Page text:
Mar 07, 2012
Chad Miller (‘03, Natural Resources Planning and Interpretation) was recently accepted to the Navy Postgraduate School (NPS) in Monterey, Calif. His focus? Learning how to detect where terrorists are gathering materials to build improvised explosive devices (IEDs) in order to stop the bombs from being made in the first place.
Upon completing his master’s degree, Miller will take a job in the military or intelligence communities as part of the school’s Scholarship for Service program. “It’s a really good opportunity to go back to school and work on a project that benefits our national security,” he says.
Miller graduated with a bachelor’s degree in Natural Resource Planning and Interpretation, focusing on the Geographic Information System Remote Sensing option. “All the classwork I learned at HSU definitely gave me a strong start to my career,” he said. “Little things like Professor Steven Steinberg encouraging students to become members of the professional society have all helped.”
In fact, it was through the American Society of Photogrammetry in Remote Sensing that Miller learned about the opportunity with the NPS.
While in school at NPS, Miller will use satellite images to identify materials terrorists use to make IEDs. The NPS wanted to hire a student who is a civilian and has a background in remote sensing to work on the project—and thanks to Miller’s experience after graduation, he was the perfect candidate.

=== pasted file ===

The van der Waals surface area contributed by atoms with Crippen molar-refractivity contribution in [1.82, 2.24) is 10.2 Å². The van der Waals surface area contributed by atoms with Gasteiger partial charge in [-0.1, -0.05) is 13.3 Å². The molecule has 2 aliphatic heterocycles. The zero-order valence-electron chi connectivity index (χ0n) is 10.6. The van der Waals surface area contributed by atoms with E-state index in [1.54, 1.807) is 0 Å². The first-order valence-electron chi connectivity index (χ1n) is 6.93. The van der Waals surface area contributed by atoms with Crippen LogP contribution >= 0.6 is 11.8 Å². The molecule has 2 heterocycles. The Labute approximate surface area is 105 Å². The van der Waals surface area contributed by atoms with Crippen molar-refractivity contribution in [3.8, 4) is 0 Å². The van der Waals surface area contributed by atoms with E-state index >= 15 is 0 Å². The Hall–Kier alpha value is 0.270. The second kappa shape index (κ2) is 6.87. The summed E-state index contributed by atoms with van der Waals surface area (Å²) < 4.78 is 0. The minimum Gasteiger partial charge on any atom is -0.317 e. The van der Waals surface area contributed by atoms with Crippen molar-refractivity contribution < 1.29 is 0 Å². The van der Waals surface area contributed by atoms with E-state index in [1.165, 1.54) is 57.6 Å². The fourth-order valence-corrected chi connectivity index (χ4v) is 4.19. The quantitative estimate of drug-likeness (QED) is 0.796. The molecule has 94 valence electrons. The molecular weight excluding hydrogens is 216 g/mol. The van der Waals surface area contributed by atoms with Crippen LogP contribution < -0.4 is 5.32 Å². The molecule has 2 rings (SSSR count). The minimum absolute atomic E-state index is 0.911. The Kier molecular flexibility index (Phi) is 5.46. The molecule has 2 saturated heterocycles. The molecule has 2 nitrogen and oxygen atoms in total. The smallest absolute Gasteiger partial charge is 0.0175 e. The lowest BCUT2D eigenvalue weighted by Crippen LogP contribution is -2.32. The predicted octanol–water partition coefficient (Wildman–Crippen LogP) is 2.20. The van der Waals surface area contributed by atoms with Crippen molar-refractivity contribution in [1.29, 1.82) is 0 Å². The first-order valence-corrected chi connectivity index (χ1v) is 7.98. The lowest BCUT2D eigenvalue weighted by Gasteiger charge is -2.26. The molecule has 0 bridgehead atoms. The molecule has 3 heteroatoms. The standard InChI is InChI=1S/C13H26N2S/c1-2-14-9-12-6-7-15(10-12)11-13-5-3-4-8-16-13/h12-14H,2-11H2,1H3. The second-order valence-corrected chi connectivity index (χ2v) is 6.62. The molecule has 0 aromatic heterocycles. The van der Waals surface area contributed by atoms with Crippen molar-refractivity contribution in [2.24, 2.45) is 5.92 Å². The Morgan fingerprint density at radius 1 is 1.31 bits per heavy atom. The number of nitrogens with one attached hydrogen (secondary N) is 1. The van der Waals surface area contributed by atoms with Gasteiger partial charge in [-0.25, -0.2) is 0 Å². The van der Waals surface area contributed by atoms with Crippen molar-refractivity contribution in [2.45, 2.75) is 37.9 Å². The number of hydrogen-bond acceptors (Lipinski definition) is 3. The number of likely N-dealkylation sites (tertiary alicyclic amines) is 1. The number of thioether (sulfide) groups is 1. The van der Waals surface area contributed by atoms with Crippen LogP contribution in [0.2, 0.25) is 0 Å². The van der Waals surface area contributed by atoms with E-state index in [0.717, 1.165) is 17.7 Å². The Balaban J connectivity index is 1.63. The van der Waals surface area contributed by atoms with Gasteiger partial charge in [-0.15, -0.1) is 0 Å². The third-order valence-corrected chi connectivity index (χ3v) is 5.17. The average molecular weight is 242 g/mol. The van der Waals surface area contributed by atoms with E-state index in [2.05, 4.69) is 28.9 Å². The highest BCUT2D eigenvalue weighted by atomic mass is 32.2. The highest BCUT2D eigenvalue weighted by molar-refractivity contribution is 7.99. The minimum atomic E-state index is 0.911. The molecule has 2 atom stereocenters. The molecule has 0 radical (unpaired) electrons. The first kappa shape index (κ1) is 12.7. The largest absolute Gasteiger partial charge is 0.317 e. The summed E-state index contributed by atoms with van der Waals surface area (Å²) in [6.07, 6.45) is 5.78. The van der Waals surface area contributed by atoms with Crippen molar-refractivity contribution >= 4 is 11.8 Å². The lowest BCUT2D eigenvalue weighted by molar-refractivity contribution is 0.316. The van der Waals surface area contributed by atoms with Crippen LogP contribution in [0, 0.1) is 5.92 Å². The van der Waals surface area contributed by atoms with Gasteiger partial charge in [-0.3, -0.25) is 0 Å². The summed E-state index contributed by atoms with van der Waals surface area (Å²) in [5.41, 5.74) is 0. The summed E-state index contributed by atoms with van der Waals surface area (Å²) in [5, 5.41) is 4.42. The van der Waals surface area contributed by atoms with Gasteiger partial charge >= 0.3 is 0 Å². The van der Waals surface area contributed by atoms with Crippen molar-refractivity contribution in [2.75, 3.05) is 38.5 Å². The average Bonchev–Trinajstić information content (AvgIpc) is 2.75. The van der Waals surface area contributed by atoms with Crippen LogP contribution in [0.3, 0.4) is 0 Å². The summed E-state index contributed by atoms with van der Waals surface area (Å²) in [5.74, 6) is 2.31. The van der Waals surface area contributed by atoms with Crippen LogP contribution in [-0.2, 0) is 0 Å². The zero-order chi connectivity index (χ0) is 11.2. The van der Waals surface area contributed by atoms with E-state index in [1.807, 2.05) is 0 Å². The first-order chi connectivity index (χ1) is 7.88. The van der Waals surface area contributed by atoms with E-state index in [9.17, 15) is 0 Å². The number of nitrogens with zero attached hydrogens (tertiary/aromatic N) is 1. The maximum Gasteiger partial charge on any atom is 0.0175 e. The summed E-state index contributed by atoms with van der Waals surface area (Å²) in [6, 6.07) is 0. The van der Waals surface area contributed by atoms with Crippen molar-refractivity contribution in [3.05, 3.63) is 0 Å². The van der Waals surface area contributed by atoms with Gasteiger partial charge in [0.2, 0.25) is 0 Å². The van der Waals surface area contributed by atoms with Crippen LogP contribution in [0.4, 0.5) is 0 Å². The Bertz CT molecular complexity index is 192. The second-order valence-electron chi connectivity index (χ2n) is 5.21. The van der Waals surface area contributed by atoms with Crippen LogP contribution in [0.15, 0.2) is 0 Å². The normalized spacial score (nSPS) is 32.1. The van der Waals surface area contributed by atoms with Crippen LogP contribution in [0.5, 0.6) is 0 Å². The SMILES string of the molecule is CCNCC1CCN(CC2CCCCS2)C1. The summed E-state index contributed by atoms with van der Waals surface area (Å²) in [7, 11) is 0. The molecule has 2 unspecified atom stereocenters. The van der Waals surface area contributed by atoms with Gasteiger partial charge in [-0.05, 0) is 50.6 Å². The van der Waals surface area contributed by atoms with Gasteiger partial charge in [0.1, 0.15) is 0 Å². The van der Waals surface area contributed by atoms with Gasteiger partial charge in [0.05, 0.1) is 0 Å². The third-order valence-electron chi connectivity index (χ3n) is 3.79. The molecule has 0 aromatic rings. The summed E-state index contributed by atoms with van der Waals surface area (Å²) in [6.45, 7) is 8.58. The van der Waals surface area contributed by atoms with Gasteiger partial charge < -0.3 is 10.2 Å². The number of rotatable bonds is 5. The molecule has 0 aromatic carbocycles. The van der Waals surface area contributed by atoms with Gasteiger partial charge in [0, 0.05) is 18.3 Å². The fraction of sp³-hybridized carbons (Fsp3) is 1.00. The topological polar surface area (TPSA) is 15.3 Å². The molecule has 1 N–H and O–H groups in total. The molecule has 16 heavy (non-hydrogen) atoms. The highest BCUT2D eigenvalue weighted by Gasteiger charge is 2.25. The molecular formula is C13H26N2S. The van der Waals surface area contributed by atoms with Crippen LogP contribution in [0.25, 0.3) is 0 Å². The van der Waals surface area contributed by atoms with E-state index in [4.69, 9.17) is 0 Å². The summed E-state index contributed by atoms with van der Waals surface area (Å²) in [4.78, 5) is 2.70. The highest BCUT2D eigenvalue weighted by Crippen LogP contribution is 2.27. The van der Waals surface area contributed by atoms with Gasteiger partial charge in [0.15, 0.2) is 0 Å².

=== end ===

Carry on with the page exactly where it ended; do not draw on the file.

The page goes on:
Before enrolling at the NPS, Miller worked as a watershed technician for Green Diamond Resource Company. Soon after, he was heading to Mississippi for his first remote sensing field job conducting aerial surveys. But the experience of 2005’s Hurricane Katrina helped him decide to return to the redwoods. “My wife and I evacuated for a couple weeks during Katrina and half the people I worked with lost everything,” he said. “Needless to say, after that, I was trying to get back to Humboldt.”
Life in Humboldt lasted another year as Miller again worked for the Green Diamond Resource Company, this time as a GIS technician. A job opportunity for Miller’s wife soon had the couple moving to Monterey, Calif., where he would eventually enroll in the NPS.
Down the line, Miller says he would like to switch gears from national security and apply what he learns in the NPS to the environment. “I think it is very important that we learn about our ecosystems,” he says. “I think GIS and remote sensing are valuable tools to learn more about our planet.”